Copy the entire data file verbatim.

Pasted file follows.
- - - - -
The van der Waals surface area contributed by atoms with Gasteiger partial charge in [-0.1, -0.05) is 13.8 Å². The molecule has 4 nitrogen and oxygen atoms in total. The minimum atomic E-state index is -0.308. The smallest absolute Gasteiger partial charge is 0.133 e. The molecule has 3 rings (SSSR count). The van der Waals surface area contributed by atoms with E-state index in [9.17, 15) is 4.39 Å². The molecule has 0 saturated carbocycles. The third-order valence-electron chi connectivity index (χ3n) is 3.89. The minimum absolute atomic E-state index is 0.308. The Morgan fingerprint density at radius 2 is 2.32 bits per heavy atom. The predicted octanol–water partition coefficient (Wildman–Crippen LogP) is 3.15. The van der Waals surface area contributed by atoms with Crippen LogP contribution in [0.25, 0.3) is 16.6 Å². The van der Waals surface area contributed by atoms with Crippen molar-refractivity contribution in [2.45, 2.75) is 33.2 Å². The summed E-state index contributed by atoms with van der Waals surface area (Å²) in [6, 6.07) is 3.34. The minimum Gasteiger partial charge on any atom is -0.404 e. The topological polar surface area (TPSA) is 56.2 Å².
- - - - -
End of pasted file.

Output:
The van der Waals surface area contributed by atoms with Gasteiger partial charge in [-0.1, -0.05) is 13.8 Å². The molecule has 4 nitrogen and oxygen atoms in total. The minimum atomic E-state index is -0.308. The smallest absolute Gasteiger partial charge is 0.133 e. The molecule has 3 rings (SSSR count). The van der Waals surface area contributed by atoms with E-state index in [9.17, 15) is 4.39 Å². The molecule has 0 saturated carbocycles. The third-order valence-electron chi connectivity index (χ3n) is 3.89. The minimum absolute atomic E-state index is 0.308. The Morgan fingerprint density at radius 2 is 2.32 bits per heavy atom. The predicted octanol–water partition coefficient (Wildman–Crippen LogP) is 3.15. The van der Waals surface area contributed by atoms with Crippen LogP contribution in [0.25, 0.3) is 16.6 Å². The van der Waals surface area contributed by atoms with Crippen molar-refractivity contribution in [2.45, 2.75) is 33.2 Å². The summed E-state index contributed by atoms with van der Waals surface area (Å²) in [6, 6.07) is 3.34. The minimum Gasteiger partial charge on any atom is -0.404 e. The topological polar surface area (TPSA) is 56.2 Å².